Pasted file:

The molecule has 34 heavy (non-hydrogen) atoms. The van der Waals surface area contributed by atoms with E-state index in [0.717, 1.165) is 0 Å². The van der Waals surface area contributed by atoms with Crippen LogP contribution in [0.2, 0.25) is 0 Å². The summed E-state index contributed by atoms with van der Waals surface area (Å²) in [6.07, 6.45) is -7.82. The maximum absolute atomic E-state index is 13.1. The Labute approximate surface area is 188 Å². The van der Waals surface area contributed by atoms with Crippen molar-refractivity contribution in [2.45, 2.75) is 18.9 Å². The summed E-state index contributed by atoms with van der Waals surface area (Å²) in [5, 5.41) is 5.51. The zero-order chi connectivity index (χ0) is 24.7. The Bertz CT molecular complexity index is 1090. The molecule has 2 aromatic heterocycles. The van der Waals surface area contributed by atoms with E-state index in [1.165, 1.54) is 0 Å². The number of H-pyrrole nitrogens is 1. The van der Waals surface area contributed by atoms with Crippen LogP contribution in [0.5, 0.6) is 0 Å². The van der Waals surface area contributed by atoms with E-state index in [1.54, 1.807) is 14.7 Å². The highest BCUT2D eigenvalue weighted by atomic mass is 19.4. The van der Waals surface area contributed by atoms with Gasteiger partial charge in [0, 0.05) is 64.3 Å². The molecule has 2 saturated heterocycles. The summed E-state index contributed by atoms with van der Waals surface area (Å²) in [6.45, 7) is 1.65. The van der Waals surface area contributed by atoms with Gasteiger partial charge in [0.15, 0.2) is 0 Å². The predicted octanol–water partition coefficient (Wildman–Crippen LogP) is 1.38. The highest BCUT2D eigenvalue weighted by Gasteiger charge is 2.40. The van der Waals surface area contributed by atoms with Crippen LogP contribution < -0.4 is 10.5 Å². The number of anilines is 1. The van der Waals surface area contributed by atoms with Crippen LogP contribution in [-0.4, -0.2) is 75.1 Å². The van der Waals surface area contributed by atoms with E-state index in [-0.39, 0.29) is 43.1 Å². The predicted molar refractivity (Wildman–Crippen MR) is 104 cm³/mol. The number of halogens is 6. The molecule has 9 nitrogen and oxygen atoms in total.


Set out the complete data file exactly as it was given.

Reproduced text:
The molecule has 34 heavy (non-hydrogen) atoms. The van der Waals surface area contributed by atoms with E-state index in [0.717, 1.165) is 0 Å². The van der Waals surface area contributed by atoms with Crippen LogP contribution in [0.2, 0.25) is 0 Å². The summed E-state index contributed by atoms with van der Waals surface area (Å²) in [6.07, 6.45) is -7.82. The maximum absolute atomic E-state index is 13.1. The Labute approximate surface area is 188 Å². The van der Waals surface area contributed by atoms with Crippen molar-refractivity contribution in [2.45, 2.75) is 18.9 Å². The summed E-state index contributed by atoms with van der Waals surface area (Å²) in [5, 5.41) is 5.51. The zero-order chi connectivity index (χ0) is 24.7. The Bertz CT molecular complexity index is 1090. The molecule has 2 aromatic heterocycles. The van der Waals surface area contributed by atoms with E-state index in [1.165, 1.54) is 0 Å². The number of H-pyrrole nitrogens is 1. The van der Waals surface area contributed by atoms with Crippen LogP contribution in [0.5, 0.6) is 0 Å². The van der Waals surface area contributed by atoms with E-state index in [1.54, 1.807) is 14.7 Å². The highest BCUT2D eigenvalue weighted by atomic mass is 19.4. The van der Waals surface area contributed by atoms with Gasteiger partial charge in [0, 0.05) is 64.3 Å². The molecule has 2 saturated heterocycles. The summed E-state index contributed by atoms with van der Waals surface area (Å²) in [6.45, 7) is 1.65. The van der Waals surface area contributed by atoms with Gasteiger partial charge in [0.15, 0.2) is 0 Å². The predicted octanol–water partition coefficient (Wildman–Crippen LogP) is 1.38. The highest BCUT2D eigenvalue weighted by Gasteiger charge is 2.40. The van der Waals surface area contributed by atoms with Crippen LogP contribution < -0.4 is 10.5 Å². The number of anilines is 1. The van der Waals surface area contributed by atoms with Crippen LogP contribution in [-0.4, -0.2) is 75.1 Å². The van der Waals surface area contributed by atoms with E-state index in [-0.39, 0.29) is 43.1 Å². The predicted molar refractivity (Wildman–Crippen MR) is 104 cm³/mol. The number of halogens is 6. The molecule has 9 nitrogen and oxygen atoms in total.